These data showed the highest IMP2 expression in embryonic liver. We therefore hypothesized that IMP2 in adult liver may represent a marker of immaturity or dedifferentiation and aimed at investigating the impact of IMP2 expression on hepatic progenitor cell features. Since peritumoral DR correlates with fibrosis stage (38) we first analyzed the expression of IMP2 and common progenitor cell marker genes in gene expression data sets from human cirrhotic tissue (Figure 2A). Human cirrhotic and cirrhosis-associated HCC tissues showed an increase of IMP2 expression and of the progenitor cell markers SOX9, SPP1/osteopontin, CDH1/E-cadherin, AFP, PROM1/CD133, BEX1, EPCAM (Figure 2A). We next investigated the consequences of overexpressing IMP2-2 in the liver. Array analysis of IMP2-2 tg mice revealed an upregulation of the murine homologs LPC marker genes except for Sox9 (Figure 2B). Upregulation was confirmed by qPCR for some of the genes, i.e., Spp1, Afp, and Cdh1 (Figure 2C). Krt19, which was not on the array platform and Sox9, both markers of DR, were not upregulated (Figure 2C).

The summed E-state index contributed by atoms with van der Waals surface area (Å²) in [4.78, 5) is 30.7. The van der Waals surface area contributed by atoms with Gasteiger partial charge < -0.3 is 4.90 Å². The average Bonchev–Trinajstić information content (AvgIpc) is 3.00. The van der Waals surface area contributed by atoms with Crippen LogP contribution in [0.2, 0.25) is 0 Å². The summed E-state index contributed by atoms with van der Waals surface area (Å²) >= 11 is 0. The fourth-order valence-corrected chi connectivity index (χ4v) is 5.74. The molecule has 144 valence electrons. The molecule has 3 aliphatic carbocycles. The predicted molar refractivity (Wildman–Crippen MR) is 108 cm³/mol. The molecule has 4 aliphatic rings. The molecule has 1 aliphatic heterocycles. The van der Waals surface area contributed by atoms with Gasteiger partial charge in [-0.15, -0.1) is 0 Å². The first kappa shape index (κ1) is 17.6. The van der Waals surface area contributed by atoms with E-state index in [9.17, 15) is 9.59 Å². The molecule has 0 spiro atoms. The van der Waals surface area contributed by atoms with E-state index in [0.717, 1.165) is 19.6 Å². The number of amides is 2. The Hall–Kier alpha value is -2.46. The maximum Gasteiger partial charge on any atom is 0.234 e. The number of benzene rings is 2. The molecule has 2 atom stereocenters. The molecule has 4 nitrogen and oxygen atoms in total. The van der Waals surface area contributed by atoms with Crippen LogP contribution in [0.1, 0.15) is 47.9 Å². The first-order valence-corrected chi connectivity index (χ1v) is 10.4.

FIGURE 2
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Figure 2. IMP2-2 induces stem cell marker expression. (A) Expression analysis of IMP2, SOX9, SPP1, CDH1, AFP, PROM1, BEX1, EPCAM in human samples of normal liver tissue (n = 19), cirrhotic tissue (without HCC; n = 41), cirrhotic tissue of HCC-livers (with HCC; n = 17), and HCC tissue (n = 48) (GSE14323). The table shows expression values as x-fold of healthy (n = 19) liver samples. P-values were generated by comparison to healthy tissue (Mann Whitney U-test or Welch's t-test, FDR-corrected by Benjamini-Hochberg method). (B) Gene expression of Sox9, Spp1, Cdh1, Afp, Prom1, Bex1, and Epcam in 5 week-old IMP2-2 transgenic animals (tg) determined by micro array analysis (n = 10 per genotype). Data are expressed as x-fold of wildtype (wt) animals (indicated as dashed line). FDR adjusted p-values are shown. For Afp median value of five different probes is shown (probe 1: x-fold = 17.62, adj. p = 0.002; probe 2: x-fold = 5.35, adj. p = 0.008; probe 3: x-fold = 4.52, adj. p = 0.005; probe 4: x-fold = 1.38, adj. p = 0.009; probe 5: x-fold = 0.95, adj. p = 0.35). (C) Krt19, Sox9, Spp1, Cdh1, and Afp mRNA expression of IMP2-2 tg mice (n = 13) normalized to the values of wt mice (n = 13). P-values were calculated in comparison with wt animals (Welch's t-test, FDR-corrected by Benjamini-Hochberg method).